By OSD Staff Writer, Jason Carter
When the original Xbox console was first released on November 15, 2001, Halo: Combat Evolved, the premier video game in Microsoft’s exclusive, first-party franchise, was released alongside it. And while Master Chief, Halo’s iconic green armor-wearing hero, went on to join the ranks of such console defining greats as Nintendo’s Mario and Sega’s Sonic, the Halo universe grew to include multiple games, books, comics, an anime, and even a live-action series. What most people are not aware of though, is that tucked away in the headquarters of 343 Industries, the studio behind the Halo games, is a place dedicated to preserving this vast history. The aptly named Halo Museum is packed with everything from toys and merch, to one of a kind, fan-created replicas of characters, vehicles, and weaponry from the Halo franchise. Ever wonder how big a Brute is in real life? The Halo Museum has one!
A few members of the OSD team recently got the opportunity to visit the 343 Industries’ headquarters in Redmond, Washington, and were invited to take the Halo Museum tour. OSD’s Chief Executive Officer, Glenn Banton was joined by Jeff Bartrom, OSD’s Development Director for Gaming, who just so happens to also be a huge Halo fan. Jeff describes the Halo Museum as “a mecca for halo fans.” Furthermore, Jeff says, “Basically, the Halo museum is a chronological order of anything that has ever been created, say from marketing assets from game materials to promotional items.” But before the Halo Museum tour even begins, Jeff says, “You start off by signing a log book of every person who has ever been to the museum, which is kind of cool, that little bit of small history, because not many people make their way to it.” Of course, Jeff is referring to the fact that the Halo Museum is not open to the general public, thus not many people will ever get the opportunity to add their name to the log.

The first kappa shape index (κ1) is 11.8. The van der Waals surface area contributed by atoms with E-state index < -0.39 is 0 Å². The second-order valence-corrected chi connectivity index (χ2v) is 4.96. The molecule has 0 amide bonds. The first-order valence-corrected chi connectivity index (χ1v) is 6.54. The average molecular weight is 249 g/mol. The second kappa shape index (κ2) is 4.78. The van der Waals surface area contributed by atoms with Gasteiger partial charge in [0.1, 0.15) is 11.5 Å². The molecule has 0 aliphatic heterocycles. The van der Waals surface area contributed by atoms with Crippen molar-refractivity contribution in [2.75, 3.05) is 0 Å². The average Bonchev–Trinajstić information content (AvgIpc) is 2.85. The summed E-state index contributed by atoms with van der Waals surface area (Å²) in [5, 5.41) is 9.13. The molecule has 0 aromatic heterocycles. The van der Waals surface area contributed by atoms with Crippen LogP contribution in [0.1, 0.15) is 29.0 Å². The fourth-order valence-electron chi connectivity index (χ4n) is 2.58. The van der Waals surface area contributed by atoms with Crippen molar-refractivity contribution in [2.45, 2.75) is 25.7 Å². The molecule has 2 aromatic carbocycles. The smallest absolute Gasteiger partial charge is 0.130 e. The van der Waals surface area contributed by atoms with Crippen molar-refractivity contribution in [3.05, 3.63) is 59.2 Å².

For Jeff, a highlight of the Halo Museum tour was the museum’s collection of props on display. “The props were just astounding,” Jeff says. “To be able to see something that I grew up and loved watching as a kid, as a teen, and as a young adult, something that was my passion. Just seeing it there in real life, I could actually touch the props that the people wore from the [live-action series], and then from the games. It was just insane, you know, just seeing the Halo world come alive basically. It was just really cool to see the whole history and how passionate the team has been through it.”
If there was a star attraction of the Halo Museum tour, however, both Glenn and Jeff agree that it was the new, four-player Halo: Fireteam Raven arcade game they got to play at the end. In addition to working together as a team to battle virtual alien hordes, players also compete against each other. During gameplay, specific stats like enemies killed, max kill streak, and accuracy, are tracked, and players are awarded an overall score at the end of every level based on how well they performed. The clear leader at the end of OSD’s session was Glenn, who dominated all categories, which is surprising given that he has the least amount of video gaming experience of the group – he is however likely the most competitive.
The real reason for OSD’s visit to the Halo Museum though was not just to have fun. OSD and Microsoft have been working on a partnership that would provide veterans with a similar experience to the one the OSD team got to enjoy. Such an experience would, potentially, include a visit to the Microsoft campus, a tour of the Halo Museum, and the opportunity to meet some of the developers of high-level games. Though the details are still being ironed out, one can be sure that whatever OSD and Microsoft come up with will give veterans the type of unique experience and exclusive access not available to anyone else.